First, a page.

While there were a limited number of barrels to choose from with this batch, I played around with potential blends for the last six months obsessing about every possible combination. This batch was aged in Rickhouse C, the largest rickhouse on site. I decided to focus this batch heavily on the fifth floor to provide a strong backbone of barrel-derived flavor. To round out the blend, the remaining 21% of the batch used barrels that came from the first floor. Those barrels had a subtle sweetness to them which helped balance the dryness from the barrels aged on that warmer fifth floor.
As I was building out and blending this batch, there were a couple of barrels from our fifth floor that were destined to be dumped that I just couldn’t let go. There was nothing wrong with those barrels – they tasted really good. So good in fact, that it made us dream of a potential single barrel offering. Only time will tell if that dream becomes reality, but until we know that answer I plan to keep them sitting tight in our rickhouse.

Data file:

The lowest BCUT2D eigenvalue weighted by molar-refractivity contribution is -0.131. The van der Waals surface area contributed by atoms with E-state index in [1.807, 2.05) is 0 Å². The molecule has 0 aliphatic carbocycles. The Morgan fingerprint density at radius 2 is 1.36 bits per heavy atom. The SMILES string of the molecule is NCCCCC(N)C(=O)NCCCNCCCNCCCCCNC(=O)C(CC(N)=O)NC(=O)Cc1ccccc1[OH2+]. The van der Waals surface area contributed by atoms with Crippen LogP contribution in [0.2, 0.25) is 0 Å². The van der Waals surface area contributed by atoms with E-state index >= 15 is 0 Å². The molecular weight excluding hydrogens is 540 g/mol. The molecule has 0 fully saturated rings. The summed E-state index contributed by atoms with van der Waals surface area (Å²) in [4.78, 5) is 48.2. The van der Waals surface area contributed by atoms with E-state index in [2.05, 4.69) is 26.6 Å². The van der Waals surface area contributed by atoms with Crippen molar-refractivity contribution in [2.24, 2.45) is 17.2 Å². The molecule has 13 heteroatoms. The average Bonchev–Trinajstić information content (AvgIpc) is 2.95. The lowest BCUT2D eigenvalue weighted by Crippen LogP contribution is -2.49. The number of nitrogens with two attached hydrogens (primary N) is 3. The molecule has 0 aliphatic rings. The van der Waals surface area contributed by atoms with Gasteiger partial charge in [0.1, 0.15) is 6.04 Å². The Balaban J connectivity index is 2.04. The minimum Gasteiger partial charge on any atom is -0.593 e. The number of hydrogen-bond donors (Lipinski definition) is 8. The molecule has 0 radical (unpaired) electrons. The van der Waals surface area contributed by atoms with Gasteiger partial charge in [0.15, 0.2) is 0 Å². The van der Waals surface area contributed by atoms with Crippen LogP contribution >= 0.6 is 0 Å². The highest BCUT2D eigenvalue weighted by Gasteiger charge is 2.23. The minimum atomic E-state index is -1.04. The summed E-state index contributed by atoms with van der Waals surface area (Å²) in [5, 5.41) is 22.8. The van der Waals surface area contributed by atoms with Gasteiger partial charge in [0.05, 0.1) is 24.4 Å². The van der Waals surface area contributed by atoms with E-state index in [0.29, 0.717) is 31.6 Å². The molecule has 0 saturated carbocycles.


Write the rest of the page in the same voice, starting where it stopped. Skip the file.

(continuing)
Overall, we had a loss of 32.7%, which was higher than projected.
Once the bourbon was dumped, we sent it through some simple filtration to remove all barrel char from the bourbon. Bottled-in-bond spirits by law have to be bottled at 100 proof. Because chill floc generally does not appear in the bottle at that high proof point we chose not to chill filter our Ben Holladay bourbon.
Finally, I’m very pleased with how this batch turned out and very proud of our team for getting to this point. Countless people have put in early mornings or late nights, and I am thankful to everyone who contributed to this project. In order to get to this day, we had to rebuild and relearn our heritage of distilling and aging bourbon at our historic facility. I think I speak on behalf of everyone on our team when I say that it is both exciting and humbling to be writing the next chapter in the legacy of DSP-MO-5.